Home
Health and safety fears lie behind decision slammed by parents and cycling campaigners alike

A West Midlands school has banned children from taking their bicycles onto its grounds due to health and safety fears in a decision that flies in the face of government efforts to get more children cycling.

According to the Daily Mail, Wodensborough Community Technology College in Wednesbury, which lies between Birmingham and Wolverhampton, says that with up to 100 cars and other vehicles arriving through the school gates each day, it is simply too dangerous to allow its 1,000 pupils to use their bikes on site.

Instead, children have to leave their bicycles outside the school grounds, and as a result a number have been stolen, leading parents to fear that their kids will give up cycling.

Talking to the paper, mother-of-three Sarah Braznell, whose 12-year-old son Joe goes to the school, expressed concerns that he would miss out on the exercise he got through cycling, saying: “‘It’s a half-hour return trip to school and back from our house, which really helped to keep Joe fit. But his bike was stolen because the school refuses to let children bring them on site. We bought him a new one but it’s too much of a risk so he misses out on the exercise.”

She added, “The school says it’s dangerous for cyclists in the grounds but by the time they get there they’ve already travelled along roads without a problem. It’s a disgrace.”

The school's headmaster, Ken Ellis, told the Daily Mail: “Reluctantly, on the grounds of health and safety, we have asked students not to bring cycles into school. At the moment, we have one relatively narrow drive into school and several times a day 1,000 students and more than 100 cars, minibuses and taxis use this.”

The newspaper added that the school, which has no parking facilities for bikes – not a problem shared by staff driving their cars there if this aerial view from Multimap is anything to go by – had suggested that children leave their bicycles at the houses of relatives or friends who live close by.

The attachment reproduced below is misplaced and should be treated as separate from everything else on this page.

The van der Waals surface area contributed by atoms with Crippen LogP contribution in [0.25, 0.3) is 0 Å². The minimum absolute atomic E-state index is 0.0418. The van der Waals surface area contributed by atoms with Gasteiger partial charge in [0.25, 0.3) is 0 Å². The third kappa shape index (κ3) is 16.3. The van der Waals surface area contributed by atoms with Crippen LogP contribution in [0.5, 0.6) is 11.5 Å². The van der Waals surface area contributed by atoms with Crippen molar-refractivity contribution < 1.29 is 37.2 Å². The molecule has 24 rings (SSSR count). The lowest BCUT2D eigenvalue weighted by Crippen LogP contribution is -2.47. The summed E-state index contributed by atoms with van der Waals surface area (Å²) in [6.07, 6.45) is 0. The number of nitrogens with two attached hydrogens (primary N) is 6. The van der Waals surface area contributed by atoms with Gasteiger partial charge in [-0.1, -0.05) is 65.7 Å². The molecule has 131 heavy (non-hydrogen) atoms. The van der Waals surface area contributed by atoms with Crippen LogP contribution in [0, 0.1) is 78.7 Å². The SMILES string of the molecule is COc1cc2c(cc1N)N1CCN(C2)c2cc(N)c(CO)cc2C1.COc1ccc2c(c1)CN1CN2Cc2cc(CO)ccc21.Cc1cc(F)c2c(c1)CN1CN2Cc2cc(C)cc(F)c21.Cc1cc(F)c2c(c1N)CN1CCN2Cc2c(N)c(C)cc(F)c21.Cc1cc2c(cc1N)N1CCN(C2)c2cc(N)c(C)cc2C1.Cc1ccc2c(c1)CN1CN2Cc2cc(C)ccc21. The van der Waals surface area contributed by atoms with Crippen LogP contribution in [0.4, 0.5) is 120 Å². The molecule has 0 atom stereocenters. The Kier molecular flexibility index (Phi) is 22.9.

Local councilor Mavis Hughes called the school’s decision “ludicrous,” adding: “It contradicts everything we are for, and it’s health and safety gone too far. Cycling to school is the only exercise some of these children get. Banning them from bringing bikes into school will discourage them from cycling in the first place.”

Debra Rolfe, campaigns co-ordinator for cycling organisation CTC, which in September published a Right to Ride to School leaflet, said that while legally the school had the right to stop children onto its grounds, it should instead be providing training to help children negotiate traffic safely.

“Schools are not legally allowed to ban cycling outright. Nor are they responsible for the independent travel of pupils to and from school. However they can ban pupils from bringing bikes onto their property, as in this case.”

She added: “If the head is worried about his pupils’ safety, he should provide Bikeability training. That way the schoolchildren can learn to cycle safely and confidently on the roads. Banning bikes from school just increases the problem of traffic outside the school.”

As reported on road.cc earlier this week, schools in England’s first six Cycling Demonstration Towns that have provided cycle training to their pupils have seen a huge increase in the proportion of children arriving there by bicycle at least a couple of times a week.

The Wednesbury ban echoes the case of Sam O’Shea from Portsmouth, who was told last year that he couldn’t come to school on his bike. Although the school finally relented and said that it would review the decision, that came too late for Sam, who had already moved on to secondary school.
 

Born in Scotland, Simon moved to London aged seven and now lives in the Oxfordshire Cotswolds with his miniature schnauzer, Elodie. He fell in love with cycling one Saturday morning in 1994 while living in Italy when Milan-San Remo went past his front door. A daily cycle commuter in London back before riding to work started to boom, he's been news editor at road.cc since 2009. Handily for work, he speaks French and Italian. He doesn't get to ride his Colnago as often as he'd like, and freely admits he's much more adept at cooking than fettling with bikes.